Although for some students the camp introduces them to scientific research, for others it’s a chance to explore career possibilities. Carlos Barahona, who will be a first-year student at Cicely L. Tyson High School of Performing and Fine Arts in East Orange, is fascinated by an experiment that simulated the workings of the respiratory system. “It helped me understand how the diaphragm works and helps out the lungs,’’ says Carlos, who is considering becoming a scientist or math teacher.
He also learns from experiments that problem-solving is a big part of research. “We had to go through multiple trial and errors because some parts weren’t working out at first,’’ Carlos says.
The first four days of the camp consist of morning presentations by the company’s scientists and afternoon sessions led by Rutgers–Newark undergraduate and graduate students who guide the middle schoolers in experiments. Rogers says the diverse mix of college science majors serves as excellent examples for the middle schoolers. “They see Rutgers students and see that it’s possible for them.”
Tiffany Olivera—a Rutgers–Newark graduate student from Kearny, New Jersey, who is in her second year of study for a doctorate in chemistry—says she enjoys working with the middle schoolers. “I appreciate the diversity in this program,” says Olivera, a first-generation American whose parents immigrated from South America. “I don’t see very many brown women or Black women in the sciences. I love reaching out to these communities. I want these students to know that they shouldn’t let barriers stand in their way.”
Something to BRAG about
Haynes says this Rutgers and Bristol Myers Squibb summer camp partnership is just one example of how the university and the company work together. About three years ago, Haynes, along with his work peers and fellow Rutgers alums Austin Thekkumthala SAS’13, GSNB’15, and Dan Szatkowski CC’06, led the formation of BRAG, which stands for Bristol Myers Squibb Rutgers Alumni Group, to unite the 1,700 Rutgers alumni employed at the company.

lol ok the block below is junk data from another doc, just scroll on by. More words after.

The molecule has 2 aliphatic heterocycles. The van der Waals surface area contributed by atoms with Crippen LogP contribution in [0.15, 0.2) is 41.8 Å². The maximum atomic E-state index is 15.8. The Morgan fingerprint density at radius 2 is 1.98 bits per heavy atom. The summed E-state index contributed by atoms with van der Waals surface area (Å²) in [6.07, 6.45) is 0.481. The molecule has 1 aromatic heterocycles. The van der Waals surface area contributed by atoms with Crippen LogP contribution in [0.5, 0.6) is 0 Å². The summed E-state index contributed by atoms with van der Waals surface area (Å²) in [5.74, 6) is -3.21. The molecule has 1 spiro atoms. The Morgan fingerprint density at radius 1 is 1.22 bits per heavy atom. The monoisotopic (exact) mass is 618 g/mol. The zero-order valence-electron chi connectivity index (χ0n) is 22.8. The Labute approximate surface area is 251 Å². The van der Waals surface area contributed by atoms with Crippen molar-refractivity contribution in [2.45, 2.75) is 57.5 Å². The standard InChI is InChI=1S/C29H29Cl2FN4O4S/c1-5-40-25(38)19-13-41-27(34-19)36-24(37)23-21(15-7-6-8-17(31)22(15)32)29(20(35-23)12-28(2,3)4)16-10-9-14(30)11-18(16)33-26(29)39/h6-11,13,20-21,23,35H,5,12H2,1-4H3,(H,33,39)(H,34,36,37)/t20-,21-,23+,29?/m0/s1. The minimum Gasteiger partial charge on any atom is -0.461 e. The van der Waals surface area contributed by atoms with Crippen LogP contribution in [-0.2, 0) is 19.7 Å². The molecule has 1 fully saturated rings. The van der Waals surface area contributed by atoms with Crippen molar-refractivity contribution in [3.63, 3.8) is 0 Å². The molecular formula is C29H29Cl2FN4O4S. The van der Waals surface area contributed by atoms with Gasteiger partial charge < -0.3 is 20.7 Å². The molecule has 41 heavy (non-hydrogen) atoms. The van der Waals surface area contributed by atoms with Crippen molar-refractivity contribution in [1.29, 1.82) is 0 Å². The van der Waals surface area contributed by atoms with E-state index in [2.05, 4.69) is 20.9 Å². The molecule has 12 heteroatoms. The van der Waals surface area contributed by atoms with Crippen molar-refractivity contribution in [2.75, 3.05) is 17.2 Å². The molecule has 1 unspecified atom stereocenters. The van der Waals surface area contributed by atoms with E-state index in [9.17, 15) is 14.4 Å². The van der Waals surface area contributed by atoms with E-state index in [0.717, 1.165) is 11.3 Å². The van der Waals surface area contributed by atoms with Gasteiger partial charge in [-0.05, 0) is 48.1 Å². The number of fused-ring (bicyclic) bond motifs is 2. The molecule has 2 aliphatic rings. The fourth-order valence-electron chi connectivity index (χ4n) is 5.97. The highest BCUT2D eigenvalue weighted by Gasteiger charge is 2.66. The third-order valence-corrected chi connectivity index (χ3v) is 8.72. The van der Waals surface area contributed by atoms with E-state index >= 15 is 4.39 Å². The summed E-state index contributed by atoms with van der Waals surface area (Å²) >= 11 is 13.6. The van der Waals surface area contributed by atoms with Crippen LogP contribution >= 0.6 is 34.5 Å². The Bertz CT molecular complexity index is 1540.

Thekkumthala, a native of Union Township, New Jersey, who earned his undergraduate and graduate science degrees at Rutgers, worked as a security guard at Bristol Myers Squibb to help pay his way through school. While unlocking a door one day, he met a mentor who helped him land an internship which led to his full-time job as a scientist. He says volunteering his time at the camp and mentoring young people are a way to pay back the support he received. “Success comes with a moral obligation to help others,” Thekkumthala says.
Deodate Davis, an associate scientist at Bristol Myers Squibb, who previously was a research teaching specialist at the Rutgers Cancer Institute of New Jersey, was a co-leader of the camp and helped BRAG members organize the company’s participation. Previously, BRAG has partnered on webinars, a public health equity program, and intern recruitment. “There is so much enthusiasm to give back to the university,” says Szatkowski, who is pursuing a doctorate in toxicology at Rutgers.
Haynes says BRAG plans to work with Rutgers–Newark to build on the program’s success and will hold the camp again next year. The Bristol Myers Squibb group also is hopeful to replicate the program in partnership with Rutgers programs in Camden and New Brunswick.
John Borgese, director for career and industry engagement for the Rutgers University Alumni Association, credits several at Rutgers–Newark for supporting the camp: School of Arts and Sciences–Newark Dean Jacqueline S. Mattis; Patricia Margulies, assistant dean for development; and Steven Smith, director of corporate and foundation relations. Borgese says the Bristol Myers Squibb partnership is an excellent example of how Rutgers, as the state’s flagship university with more than 570,000 alumni, can create programs with large companies that serve common goals such as expanding diversity, building community connections, and supporting projects that serve the common good.
For more about how to get a company or organization involved, visit the Rutgers University Alumni Association’s Alumni Workplace Engagement page.
Carrie Stetler contributed to this story.
In the world of higher education, what force is more powerful than a united Rutgers community?
Answer: the movement that takes place when a public research powerhouse like Rutgers joins with Big Ten conference partners to create change.
Supporting talented students has always been central to the mission of each Big Ten Institution. Now, the conference is harnessing its collective energy to reshape access to higher education and build new opportunities for students from all walks of life.